Engine Blueprinting Part 3

The engine block is the foundation of any blueprinting project. It is the main structure of the engine of which each and every part depends on.

Starting with a good ‘well-seasoned’ used cylinder block is better than a new one as they get better with age. In the case of a cylinder block, countless cycles of heating up and cooling down help to ‘season’ the metal.

Once the block is cast in the foundry it is sent to the machine shop where it undergoes multiple milling and boring procedures and this develops internal stresses. The heating/cooling cycles during its initial life helps the block to relax which enables it to eventually become dimensionally stable.

Whether your engine or block is a BMW or Range Rover V8 motor packed and wrapped on a shipping crate or coated in grime, a thorough inspection is mandatory and looking for fatal flaws before investing in any machine work could save you hours of time and money.

Rebuilding an engine block with a history that you are familiar with is always an advantage because you already know if the motor was basically sound. Buying an engine block from a motor scrapyard is a riskier proposition as you don’t have the benefit of hearing the engine or seeing the vehicle from which it was removed. Was the engine simply worn out or was it filling the oil pan with coolant from a crack in the block?

Before a detailed inspection can commence the block needs to be stripped and degreased by soaking it overnight in a tank filled with a chemical solution. The block is now ready to be inspected for cracks and any other informalities such as blocked or contaminated oil passages which can only be cleared by high pressure cleaning and using gun clean. In all cases the oil galley plugs must be removed and the galleys reamed out.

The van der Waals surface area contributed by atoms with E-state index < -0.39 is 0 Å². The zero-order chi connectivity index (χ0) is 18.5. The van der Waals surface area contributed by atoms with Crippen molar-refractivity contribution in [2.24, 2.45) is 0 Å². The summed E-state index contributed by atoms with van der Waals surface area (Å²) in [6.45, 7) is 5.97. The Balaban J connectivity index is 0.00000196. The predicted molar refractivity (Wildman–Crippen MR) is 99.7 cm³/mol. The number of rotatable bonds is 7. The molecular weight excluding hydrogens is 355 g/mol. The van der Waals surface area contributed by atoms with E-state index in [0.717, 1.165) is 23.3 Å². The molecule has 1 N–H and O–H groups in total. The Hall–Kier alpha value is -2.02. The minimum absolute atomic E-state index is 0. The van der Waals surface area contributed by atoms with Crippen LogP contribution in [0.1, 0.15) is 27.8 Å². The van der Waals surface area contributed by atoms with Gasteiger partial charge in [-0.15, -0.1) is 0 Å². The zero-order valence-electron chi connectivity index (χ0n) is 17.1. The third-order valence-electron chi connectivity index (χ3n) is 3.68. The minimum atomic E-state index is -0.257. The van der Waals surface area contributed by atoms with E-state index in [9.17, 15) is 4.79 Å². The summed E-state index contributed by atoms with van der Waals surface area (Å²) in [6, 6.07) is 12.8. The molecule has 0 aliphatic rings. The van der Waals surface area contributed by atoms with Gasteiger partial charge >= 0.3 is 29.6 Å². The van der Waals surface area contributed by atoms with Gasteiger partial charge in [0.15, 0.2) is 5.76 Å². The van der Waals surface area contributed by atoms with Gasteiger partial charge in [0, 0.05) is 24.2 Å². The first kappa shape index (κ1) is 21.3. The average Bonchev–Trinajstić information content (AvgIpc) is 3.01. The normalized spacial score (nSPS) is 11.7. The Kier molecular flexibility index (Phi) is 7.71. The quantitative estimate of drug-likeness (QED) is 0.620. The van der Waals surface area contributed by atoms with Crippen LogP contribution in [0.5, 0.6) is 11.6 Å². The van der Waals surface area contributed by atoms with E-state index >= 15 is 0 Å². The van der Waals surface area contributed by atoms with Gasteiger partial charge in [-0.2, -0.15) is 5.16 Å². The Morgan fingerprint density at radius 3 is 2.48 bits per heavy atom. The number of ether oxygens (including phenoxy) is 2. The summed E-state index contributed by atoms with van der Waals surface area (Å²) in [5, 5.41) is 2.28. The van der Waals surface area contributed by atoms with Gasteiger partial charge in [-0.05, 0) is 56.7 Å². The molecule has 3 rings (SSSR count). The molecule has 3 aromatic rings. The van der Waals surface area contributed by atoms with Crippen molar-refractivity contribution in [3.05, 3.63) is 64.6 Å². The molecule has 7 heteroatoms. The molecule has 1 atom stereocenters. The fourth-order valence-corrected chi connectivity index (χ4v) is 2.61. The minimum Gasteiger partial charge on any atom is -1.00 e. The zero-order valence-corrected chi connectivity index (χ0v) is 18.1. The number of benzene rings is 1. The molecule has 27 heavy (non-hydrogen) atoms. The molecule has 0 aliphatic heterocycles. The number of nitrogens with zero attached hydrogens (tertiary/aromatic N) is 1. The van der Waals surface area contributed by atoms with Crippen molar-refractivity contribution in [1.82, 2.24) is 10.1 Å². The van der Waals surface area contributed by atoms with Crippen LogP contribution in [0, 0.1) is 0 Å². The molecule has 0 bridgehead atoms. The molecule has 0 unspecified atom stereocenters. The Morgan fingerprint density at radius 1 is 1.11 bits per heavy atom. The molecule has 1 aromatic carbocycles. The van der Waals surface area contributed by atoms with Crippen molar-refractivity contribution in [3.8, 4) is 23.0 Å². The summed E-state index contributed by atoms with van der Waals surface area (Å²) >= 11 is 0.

The block is now ready to be deburred and polished by grinding off all the casting marks and any unwanted jagged metal edges that can hinder oil or water flow and helps stop cracks from finding a starting point.

The main bearing housings must now be checked for alignment to ascertain if they are aligned with each other and if they are round. Again, with either engine failure, high mileage, or over-heating, they probably aren't. The solution is to line-bore them into alignment and back to their original size. This ensures that all the bearings and crankshaft main journals will once again fit their housings in a perfect line. Re-tap all the bolt holes in the block to clean up the threads.

The blocks eight cylinders can now be bored or honed unless they are coated with nickasil. Boring and/or final honing each cylinder to match the oversize pistons will leave them once again round and true. Lastly the blocks decks probably require skimming and the cylinders entry edges bevelled for easy piston ring entry when being inserted into the bore. Finally douse the block with engine cleaner and pressure wash thoroughly. 

CLICK HERE for information on engine blueprinting or when sourcing a professionally reconditioned BMW or Range Rover V8 engine.